If you look back through the annals of recorded history, the data will tell you that mass extinction events are part of the natural evolutionary cycle. New species develop just as others are wiped out, and the world’s biodiversity depends on these periods of extinction and repopulation. It should come as no surprise, then, that the human race’s days on this planet are numbered. Of course, we’re in no hurry to join the list of departed species (provided there are any animals left with the opposable thumbs necessary to add our species to that list), and as such the world’s top researchers and scientists are striving to find solutions to the global threats that could one day wipe out the human race. These threats are very real, manifold and varied, so what’s being done to prevent them from taking their toll? Could data collection and analysis play a part in protecting humanity from the finite forces of nature?
There have been numerous times in history when virulent disease strains have devastated human populations worldwide: think of the bubonic plague, Spanish flu and smallpox, for instance. Now that the human population is so vast and people live in such close proximity to one another, it is feared that a disease pandemic could spread exponentially across the globe, decimating societies and settlements worldwide.
Researchers are in the process of capturing and analysing huge data sets pertaining to disease vectors and spread patterns should a pandemic begin to pose a real and palpable threat. A rise in antibiotic-resistant bacteria has increased the importance of healthcare data research even further, as new treatments are required to halt the threat of increasingly hardy pathogens. Automated data collection is already used to monitor disease outbreaks in various locations around the world, such as China.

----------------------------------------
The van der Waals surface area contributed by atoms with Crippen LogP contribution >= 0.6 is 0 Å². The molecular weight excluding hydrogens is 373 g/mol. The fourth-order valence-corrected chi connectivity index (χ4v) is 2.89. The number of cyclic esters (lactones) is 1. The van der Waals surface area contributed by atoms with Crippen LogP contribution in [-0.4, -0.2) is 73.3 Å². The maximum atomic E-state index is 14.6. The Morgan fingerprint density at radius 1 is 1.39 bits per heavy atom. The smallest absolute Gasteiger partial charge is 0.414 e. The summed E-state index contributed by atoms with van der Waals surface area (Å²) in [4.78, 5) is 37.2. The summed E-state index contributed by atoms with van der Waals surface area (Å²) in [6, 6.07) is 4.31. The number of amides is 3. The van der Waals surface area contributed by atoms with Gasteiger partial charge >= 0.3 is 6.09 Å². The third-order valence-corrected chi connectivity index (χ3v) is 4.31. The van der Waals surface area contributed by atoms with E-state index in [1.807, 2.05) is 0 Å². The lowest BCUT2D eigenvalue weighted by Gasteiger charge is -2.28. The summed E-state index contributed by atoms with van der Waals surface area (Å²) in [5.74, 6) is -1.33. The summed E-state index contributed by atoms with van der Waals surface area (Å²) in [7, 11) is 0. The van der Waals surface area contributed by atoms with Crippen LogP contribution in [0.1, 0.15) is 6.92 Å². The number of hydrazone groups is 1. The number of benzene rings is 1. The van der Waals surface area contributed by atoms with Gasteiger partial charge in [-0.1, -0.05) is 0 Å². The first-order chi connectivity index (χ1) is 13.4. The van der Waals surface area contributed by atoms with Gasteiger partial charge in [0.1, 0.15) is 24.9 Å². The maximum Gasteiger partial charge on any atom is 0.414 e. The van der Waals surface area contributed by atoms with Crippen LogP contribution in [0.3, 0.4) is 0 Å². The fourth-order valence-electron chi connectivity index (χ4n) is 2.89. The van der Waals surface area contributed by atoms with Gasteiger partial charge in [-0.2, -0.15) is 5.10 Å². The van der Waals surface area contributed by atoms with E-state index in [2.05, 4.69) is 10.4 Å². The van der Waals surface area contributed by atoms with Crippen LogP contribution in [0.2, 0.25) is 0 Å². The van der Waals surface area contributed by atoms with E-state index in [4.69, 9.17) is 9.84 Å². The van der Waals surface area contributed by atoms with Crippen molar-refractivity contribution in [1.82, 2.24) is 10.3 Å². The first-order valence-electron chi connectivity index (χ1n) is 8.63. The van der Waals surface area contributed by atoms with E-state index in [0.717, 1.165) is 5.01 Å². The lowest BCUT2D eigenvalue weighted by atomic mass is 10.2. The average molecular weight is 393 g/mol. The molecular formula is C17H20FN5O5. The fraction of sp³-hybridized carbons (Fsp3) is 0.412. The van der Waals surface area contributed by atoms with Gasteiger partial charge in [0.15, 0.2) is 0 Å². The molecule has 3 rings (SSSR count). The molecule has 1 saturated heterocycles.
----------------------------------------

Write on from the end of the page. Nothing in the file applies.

The last few years have shown us just how susceptible we can be to the effects of natural disasters, even in developed nations. The Japanese and Southeast Asian tsunamis of recent times caused widespread devastation, loss of life and damage to infrastructure, and we’re certain to see their like again in future.
Seismic activity is the instigating factor in a large number of natural disasters, including earthquakes, tsunamis and volcanic eruptions, and previously, it’s been difficult or even impossible to predict them in advance. By examining data from previous seismic events, experts can work to develop early warning systems alerting the population to an impending natural disaster, and data is even informing our knowledge of the effects of natural disasters, allowing us to design building and roads that won’t succumb so easily to the forces of nature.
Climate change is one of the most significant threats to the human habitation of earth, and if it persists, we’re likely to encounter destructive weather conditions, rising sea levels, droughts and floods in future. We’ve already determined that the burning of fossil fuels is one of the key contributors to climate change, but reducing the world’s carbon emissions is proving slightly more problematic. However, research data is helping scientists and experts develop new green fuels and reduce the world’s reliance on oil, coal and natural gas, allowing us to power our homes and vehicles without having a detrimental effect on the environment.
With the help of accurate, informative data, researchers and forward-thinkers are working to provide solutions to the threats that hang over humanity’s continued existence on earth like the fictional sword of Damocles. Data is one of the greatest problem-solving tools available in the 21st century, and if you think your business can benefit from the influence of data this year, take a look at the range of automated data capture solutions available on our website or contact us to arrange a free, no-obligation workshop to find out more.